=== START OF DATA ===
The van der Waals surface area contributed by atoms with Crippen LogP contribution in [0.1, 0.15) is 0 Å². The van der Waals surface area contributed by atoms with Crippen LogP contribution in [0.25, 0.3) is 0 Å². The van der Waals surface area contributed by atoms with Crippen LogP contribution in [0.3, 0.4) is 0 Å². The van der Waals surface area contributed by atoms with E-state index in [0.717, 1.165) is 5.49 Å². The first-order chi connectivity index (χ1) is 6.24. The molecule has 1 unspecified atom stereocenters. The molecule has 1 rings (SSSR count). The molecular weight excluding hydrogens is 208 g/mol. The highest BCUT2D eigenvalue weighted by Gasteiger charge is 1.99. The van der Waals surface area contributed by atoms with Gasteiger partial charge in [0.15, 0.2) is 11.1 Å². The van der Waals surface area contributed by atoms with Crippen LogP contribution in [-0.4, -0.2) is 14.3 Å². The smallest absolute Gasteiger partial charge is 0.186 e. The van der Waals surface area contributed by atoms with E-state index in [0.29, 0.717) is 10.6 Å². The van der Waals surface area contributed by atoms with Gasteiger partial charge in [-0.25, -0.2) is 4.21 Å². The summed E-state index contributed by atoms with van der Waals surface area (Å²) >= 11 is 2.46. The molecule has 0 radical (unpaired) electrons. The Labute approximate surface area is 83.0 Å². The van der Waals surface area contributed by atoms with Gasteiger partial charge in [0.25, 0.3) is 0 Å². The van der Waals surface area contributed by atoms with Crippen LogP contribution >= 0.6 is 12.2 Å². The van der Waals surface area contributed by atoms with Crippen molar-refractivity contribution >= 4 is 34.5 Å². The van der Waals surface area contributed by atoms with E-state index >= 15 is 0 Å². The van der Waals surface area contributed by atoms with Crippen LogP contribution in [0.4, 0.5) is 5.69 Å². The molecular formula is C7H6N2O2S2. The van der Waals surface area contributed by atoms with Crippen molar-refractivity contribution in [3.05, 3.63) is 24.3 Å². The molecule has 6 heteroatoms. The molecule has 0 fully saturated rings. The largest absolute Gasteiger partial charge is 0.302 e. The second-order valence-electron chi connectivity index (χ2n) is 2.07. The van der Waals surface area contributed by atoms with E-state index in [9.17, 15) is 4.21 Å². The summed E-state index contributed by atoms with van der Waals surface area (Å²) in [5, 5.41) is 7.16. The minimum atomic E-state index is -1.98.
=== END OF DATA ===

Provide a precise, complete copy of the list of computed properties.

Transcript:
The van der Waals surface area contributed by atoms with Crippen LogP contribution in [0.1, 0.15) is 0 Å². The van der Waals surface area contributed by atoms with Crippen LogP contribution in [0.25, 0.3) is 0 Å². The van der Waals surface area contributed by atoms with Crippen LogP contribution in [0.3, 0.4) is 0 Å². The van der Waals surface area contributed by atoms with E-state index in [0.717, 1.165) is 5.49 Å². The first-order chi connectivity index (χ1) is 6.24. The molecule has 1 unspecified atom stereocenters. The molecule has 1 rings (SSSR count). The molecular weight excluding hydrogens is 208 g/mol. The highest BCUT2D eigenvalue weighted by Gasteiger charge is 1.99. The van der Waals surface area contributed by atoms with Gasteiger partial charge in [0.15, 0.2) is 11.1 Å². The van der Waals surface area contributed by atoms with Crippen LogP contribution in [-0.4, -0.2) is 14.3 Å². The smallest absolute Gasteiger partial charge is 0.186 e. The van der Waals surface area contributed by atoms with E-state index in [0.29, 0.717) is 10.6 Å². The van der Waals surface area contributed by atoms with Gasteiger partial charge in [-0.25, -0.2) is 4.21 Å². The summed E-state index contributed by atoms with van der Waals surface area (Å²) >= 11 is 2.46. The molecule has 0 radical (unpaired) electrons. The Labute approximate surface area is 83.0 Å². The van der Waals surface area contributed by atoms with Gasteiger partial charge in [0.25, 0.3) is 0 Å². The van der Waals surface area contributed by atoms with Crippen LogP contribution >= 0.6 is 12.2 Å². The van der Waals surface area contributed by atoms with Crippen molar-refractivity contribution >= 4 is 34.5 Å². The van der Waals surface area contributed by atoms with E-state index >= 15 is 0 Å². The van der Waals surface area contributed by atoms with Crippen LogP contribution in [0.4, 0.5) is 5.69 Å². The molecular formula is C7H6N2O2S2. The van der Waals surface area contributed by atoms with Crippen molar-refractivity contribution in [3.05, 3.63) is 24.3 Å². The molecule has 6 heteroatoms. The molecule has 0 fully saturated rings. The largest absolute Gasteiger partial charge is 0.302 e. The second-order valence-electron chi connectivity index (χ2n) is 2.07. The van der Waals surface area contributed by atoms with E-state index in [9.17, 15) is 4.21 Å². The summed E-state index contributed by atoms with van der Waals surface area (Å²) in [5, 5.41) is 7.16. The minimum atomic E-state index is -1.98.